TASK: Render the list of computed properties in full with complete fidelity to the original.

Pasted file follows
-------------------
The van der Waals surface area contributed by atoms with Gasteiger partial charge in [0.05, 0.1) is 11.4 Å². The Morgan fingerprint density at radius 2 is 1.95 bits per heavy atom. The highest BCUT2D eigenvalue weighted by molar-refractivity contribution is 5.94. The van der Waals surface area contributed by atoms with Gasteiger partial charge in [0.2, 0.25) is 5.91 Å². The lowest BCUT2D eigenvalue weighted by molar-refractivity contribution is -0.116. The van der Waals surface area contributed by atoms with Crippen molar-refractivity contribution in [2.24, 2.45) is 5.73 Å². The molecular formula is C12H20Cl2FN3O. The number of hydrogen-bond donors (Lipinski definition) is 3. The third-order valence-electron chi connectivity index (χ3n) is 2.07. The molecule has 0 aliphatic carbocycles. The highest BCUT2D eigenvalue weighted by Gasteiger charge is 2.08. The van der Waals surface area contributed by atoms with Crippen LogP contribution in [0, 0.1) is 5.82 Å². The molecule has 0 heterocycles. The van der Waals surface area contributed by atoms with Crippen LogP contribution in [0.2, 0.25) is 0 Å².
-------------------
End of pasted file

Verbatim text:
The van der Waals surface area contributed by atoms with Gasteiger partial charge in [0.05, 0.1) is 11.4 Å². The Morgan fingerprint density at radius 2 is 1.95 bits per heavy atom. The highest BCUT2D eigenvalue weighted by molar-refractivity contribution is 5.94. The van der Waals surface area contributed by atoms with Gasteiger partial charge in [0.2, 0.25) is 5.91 Å². The lowest BCUT2D eigenvalue weighted by molar-refractivity contribution is -0.116. The van der Waals surface area contributed by atoms with Crippen molar-refractivity contribution in [2.24, 2.45) is 5.73 Å². The molecular formula is C12H20Cl2FN3O. The number of hydrogen-bond donors (Lipinski definition) is 3. The third-order valence-electron chi connectivity index (χ3n) is 2.07. The molecule has 0 aliphatic carbocycles. The highest BCUT2D eigenvalue weighted by Gasteiger charge is 2.08. The van der Waals surface area contributed by atoms with Crippen LogP contribution in [0, 0.1) is 5.82 Å². The molecule has 0 heterocycles. The van der Waals surface area contributed by atoms with Crippen LogP contribution in [0.2, 0.25) is 0 Å².